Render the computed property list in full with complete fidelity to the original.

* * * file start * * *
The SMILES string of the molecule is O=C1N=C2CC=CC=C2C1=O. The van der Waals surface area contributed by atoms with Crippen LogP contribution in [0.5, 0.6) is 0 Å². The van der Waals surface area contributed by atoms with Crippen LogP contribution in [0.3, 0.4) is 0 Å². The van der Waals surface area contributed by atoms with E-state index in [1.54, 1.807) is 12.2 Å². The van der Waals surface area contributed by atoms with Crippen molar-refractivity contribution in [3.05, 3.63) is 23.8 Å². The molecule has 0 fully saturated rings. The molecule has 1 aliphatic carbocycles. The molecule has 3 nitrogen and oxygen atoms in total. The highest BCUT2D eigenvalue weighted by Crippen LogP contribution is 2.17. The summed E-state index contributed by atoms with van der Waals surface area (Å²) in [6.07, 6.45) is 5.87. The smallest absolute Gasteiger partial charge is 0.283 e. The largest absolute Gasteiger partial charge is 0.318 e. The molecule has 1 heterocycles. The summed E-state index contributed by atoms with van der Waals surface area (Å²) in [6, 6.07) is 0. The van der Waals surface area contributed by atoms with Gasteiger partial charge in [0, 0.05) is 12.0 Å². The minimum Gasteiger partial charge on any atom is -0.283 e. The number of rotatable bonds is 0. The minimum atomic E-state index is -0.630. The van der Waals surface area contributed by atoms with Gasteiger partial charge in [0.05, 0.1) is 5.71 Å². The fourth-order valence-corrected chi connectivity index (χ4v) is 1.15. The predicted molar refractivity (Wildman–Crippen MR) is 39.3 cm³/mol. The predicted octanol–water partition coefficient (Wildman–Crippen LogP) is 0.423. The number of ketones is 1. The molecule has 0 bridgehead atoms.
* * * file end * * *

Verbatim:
The SMILES string of the molecule is O=C1N=C2CC=CC=C2C1=O. The van der Waals surface area contributed by atoms with Crippen LogP contribution in [0.5, 0.6) is 0 Å². The van der Waals surface area contributed by atoms with Crippen LogP contribution in [0.3, 0.4) is 0 Å². The van der Waals surface area contributed by atoms with E-state index in [1.54, 1.807) is 12.2 Å². The van der Waals surface area contributed by atoms with Crippen molar-refractivity contribution in [3.05, 3.63) is 23.8 Å². The molecule has 0 fully saturated rings. The molecule has 1 aliphatic carbocycles. The molecule has 3 nitrogen and oxygen atoms in total. The highest BCUT2D eigenvalue weighted by Crippen LogP contribution is 2.17. The summed E-state index contributed by atoms with van der Waals surface area (Å²) in [6.07, 6.45) is 5.87. The smallest absolute Gasteiger partial charge is 0.283 e. The largest absolute Gasteiger partial charge is 0.318 e. The molecule has 1 heterocycles. The summed E-state index contributed by atoms with van der Waals surface area (Å²) in [6, 6.07) is 0. The van der Waals surface area contributed by atoms with Gasteiger partial charge in [0, 0.05) is 12.0 Å². The minimum Gasteiger partial charge on any atom is -0.283 e. The number of rotatable bonds is 0. The minimum atomic E-state index is -0.630. The van der Waals surface area contributed by atoms with Gasteiger partial charge in [0.05, 0.1) is 5.71 Å². The fourth-order valence-corrected chi connectivity index (χ4v) is 1.15. The predicted molar refractivity (Wildman–Crippen MR) is 39.3 cm³/mol. The predicted octanol–water partition coefficient (Wildman–Crippen LogP) is 0.423. The number of ketones is 1. The molecule has 0 bridgehead atoms.